Poetry - National Poetry Day



Susan Omand has a special Poetry 101 for National Poetry Day today...

It’s National Poetry Day. A day for celebrating everything to do with poems, poets and poetry, so I felt it only right, being the weird one in the forgotten corner of /G-f that writes about poetry, that I do an article to commemorate the fact.

Since 1994, National Poetry Day has sought to engage millions of people with poetry through a range of live events and online activities for people throughout the country. Such a variety of poetry is written and read that, each year, the day is given a new theme in order to highlight particular poets and styles of poetry. This year the theme is “Light”.

So...

You’ll remember back in the spring (and soon to be repeated), I did a series of articles on why poetry is not the big and scary thing everyone thinks it is and why you should give it a chance rather than dismissing it as too highbrow or difficult. A question asked by a friend on Twitter led me to thinking, now that you’ve had a chance to discover poetry for yourselves, do you have a favourite poem or poet to add to your favourite song/book/film/TV show? No? Just me then. Here’s my top five poets:

5. Robert Burns

“Aha,” you say, “typical Scottish shortbread tin, sentimental, bleeding hearts answer.” Well, no. Sure he did a lot of sentimental, romantic poetry and that’s the bit that so many people concentrate on, especially around Burns Night but I recommend you read some of his lesser known, more ...um... earthy works, such as The Merry Muses of Caledonia, to see the real Robert Burns, the hard living, hard drinking, womanising egotistical Burns. These are the poems about the real Scotland in the 18th century, not the tartan singing shortbread tin Scotland so often portrayed.

4. Ogden Nash

A master of the pun and an extraordinary wordsmith, the humour he could get into two lines of poetry is unrivalled. Like in The Cobra...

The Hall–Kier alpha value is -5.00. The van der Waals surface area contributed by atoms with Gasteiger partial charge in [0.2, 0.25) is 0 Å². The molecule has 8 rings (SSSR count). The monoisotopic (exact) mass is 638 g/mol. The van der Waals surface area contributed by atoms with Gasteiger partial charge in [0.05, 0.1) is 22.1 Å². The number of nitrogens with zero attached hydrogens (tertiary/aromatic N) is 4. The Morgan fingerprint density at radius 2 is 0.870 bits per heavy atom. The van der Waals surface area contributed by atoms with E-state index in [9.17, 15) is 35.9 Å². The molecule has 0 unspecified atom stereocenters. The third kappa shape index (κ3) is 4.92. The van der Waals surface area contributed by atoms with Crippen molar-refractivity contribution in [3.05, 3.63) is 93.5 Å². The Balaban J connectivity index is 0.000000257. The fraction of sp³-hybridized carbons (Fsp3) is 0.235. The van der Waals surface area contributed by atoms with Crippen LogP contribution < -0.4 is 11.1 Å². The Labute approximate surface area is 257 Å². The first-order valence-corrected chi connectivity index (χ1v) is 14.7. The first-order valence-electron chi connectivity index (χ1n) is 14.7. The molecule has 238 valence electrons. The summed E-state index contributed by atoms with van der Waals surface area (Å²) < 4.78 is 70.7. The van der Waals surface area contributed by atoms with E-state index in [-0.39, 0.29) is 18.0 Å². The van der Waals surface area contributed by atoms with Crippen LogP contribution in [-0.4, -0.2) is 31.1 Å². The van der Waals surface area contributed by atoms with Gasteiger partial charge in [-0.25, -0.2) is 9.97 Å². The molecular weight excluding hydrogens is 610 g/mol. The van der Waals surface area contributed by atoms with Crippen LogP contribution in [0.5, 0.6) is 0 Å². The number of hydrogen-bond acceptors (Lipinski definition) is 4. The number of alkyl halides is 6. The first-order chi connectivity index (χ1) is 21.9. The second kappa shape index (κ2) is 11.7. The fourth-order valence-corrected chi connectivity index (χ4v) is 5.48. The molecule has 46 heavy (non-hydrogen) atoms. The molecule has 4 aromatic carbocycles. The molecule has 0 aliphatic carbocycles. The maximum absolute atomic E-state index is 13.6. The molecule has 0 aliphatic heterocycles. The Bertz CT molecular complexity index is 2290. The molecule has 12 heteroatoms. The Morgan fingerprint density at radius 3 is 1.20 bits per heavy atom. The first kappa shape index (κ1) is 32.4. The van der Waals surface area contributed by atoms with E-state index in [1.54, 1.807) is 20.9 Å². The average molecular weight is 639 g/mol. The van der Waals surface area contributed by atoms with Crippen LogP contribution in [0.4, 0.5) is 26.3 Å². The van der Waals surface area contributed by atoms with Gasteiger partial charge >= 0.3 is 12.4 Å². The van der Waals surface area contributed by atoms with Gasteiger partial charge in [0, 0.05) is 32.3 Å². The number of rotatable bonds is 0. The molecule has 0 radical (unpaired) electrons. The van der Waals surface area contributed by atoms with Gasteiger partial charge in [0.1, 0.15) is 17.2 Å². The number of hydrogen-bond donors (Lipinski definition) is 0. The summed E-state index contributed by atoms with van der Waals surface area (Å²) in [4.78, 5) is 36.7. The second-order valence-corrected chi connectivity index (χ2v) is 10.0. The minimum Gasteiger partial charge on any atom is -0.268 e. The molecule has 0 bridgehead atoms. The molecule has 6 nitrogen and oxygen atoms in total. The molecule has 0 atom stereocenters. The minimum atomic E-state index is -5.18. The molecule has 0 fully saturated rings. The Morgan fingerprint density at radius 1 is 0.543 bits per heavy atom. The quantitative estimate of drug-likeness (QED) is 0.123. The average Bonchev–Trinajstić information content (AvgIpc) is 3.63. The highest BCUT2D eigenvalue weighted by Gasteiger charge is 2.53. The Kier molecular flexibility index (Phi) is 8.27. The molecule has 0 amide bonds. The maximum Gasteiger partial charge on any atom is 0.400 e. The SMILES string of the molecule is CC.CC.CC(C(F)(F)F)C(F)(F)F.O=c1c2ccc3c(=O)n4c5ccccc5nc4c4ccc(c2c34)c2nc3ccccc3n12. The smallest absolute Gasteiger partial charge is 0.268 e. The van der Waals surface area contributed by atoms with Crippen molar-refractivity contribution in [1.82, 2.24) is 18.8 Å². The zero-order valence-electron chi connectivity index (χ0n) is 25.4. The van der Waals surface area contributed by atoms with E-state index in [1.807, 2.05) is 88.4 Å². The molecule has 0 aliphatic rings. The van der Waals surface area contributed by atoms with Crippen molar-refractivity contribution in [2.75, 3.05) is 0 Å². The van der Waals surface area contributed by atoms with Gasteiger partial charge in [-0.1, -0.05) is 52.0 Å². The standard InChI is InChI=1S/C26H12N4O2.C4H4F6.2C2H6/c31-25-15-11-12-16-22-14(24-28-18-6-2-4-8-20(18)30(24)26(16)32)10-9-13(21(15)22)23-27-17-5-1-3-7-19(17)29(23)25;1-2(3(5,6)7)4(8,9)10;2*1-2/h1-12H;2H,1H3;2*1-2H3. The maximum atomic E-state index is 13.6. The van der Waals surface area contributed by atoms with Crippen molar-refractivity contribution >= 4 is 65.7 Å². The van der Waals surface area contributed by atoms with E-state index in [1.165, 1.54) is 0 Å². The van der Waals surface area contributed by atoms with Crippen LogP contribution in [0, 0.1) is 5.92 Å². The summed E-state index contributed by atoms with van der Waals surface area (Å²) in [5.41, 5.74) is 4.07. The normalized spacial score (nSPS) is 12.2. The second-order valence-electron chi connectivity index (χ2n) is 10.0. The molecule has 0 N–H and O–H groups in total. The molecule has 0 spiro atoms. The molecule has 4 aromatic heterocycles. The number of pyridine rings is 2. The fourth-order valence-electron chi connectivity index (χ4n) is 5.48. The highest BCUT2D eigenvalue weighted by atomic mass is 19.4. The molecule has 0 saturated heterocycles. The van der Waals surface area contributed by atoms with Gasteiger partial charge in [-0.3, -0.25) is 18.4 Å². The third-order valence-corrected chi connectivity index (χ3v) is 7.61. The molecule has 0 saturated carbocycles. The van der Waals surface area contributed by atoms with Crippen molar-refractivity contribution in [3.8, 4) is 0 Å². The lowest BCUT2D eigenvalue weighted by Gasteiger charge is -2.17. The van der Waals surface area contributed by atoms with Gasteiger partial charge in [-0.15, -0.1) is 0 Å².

"This creature fills its mouth with venom
And walks upon its duodenum."


3. William Shakespeare

My long-standing love of Shakespeare’s work is well known, so it’s no surprise that he’s in my Top Five. He is also the poet that is killed by schools most easily, with the work dissected and examined in such minute detail that the beauty of the whole is forgotten. From the sonnets to the plays themselves, even though the language may be difficult, I recommend you try some.

2. Eminem

What? What do you mean he’s not a poet?? Song lyrics are just as much poetry as anything else and Marshall Mathers III is the master of the art of rap, which is performance poetry at the cutting edge. I don’t care what you think, I’m counting him. So there.

1. John Masefield

Even before I knew he was my favourite poet, he was my favourite poet. I’ve lost count of the number of times I have read or heard a poem and rushed to look it up, only to find it is one of his. Even though his style is extremely classical in rhyming and scanning (the de-dum de-dum rhythm) he is a relatively modern poet and was Poet Laureate from 1930 until his death in 1967. So why do I like his work? His use of words. I know that sounds silly but anyone that can write a poem about Quinqueremes deserves respect. His poems pull me in and paint pictures in my head, they remind me of places and faces and scenes in the same way that songs and fragrances do. The poems of John Masefield are just an integral part of my life.

So I bid you Happy National Poetry Day and urge you to "see the light" and get reading and listening to find your own favourites.

Image from Poetry Society.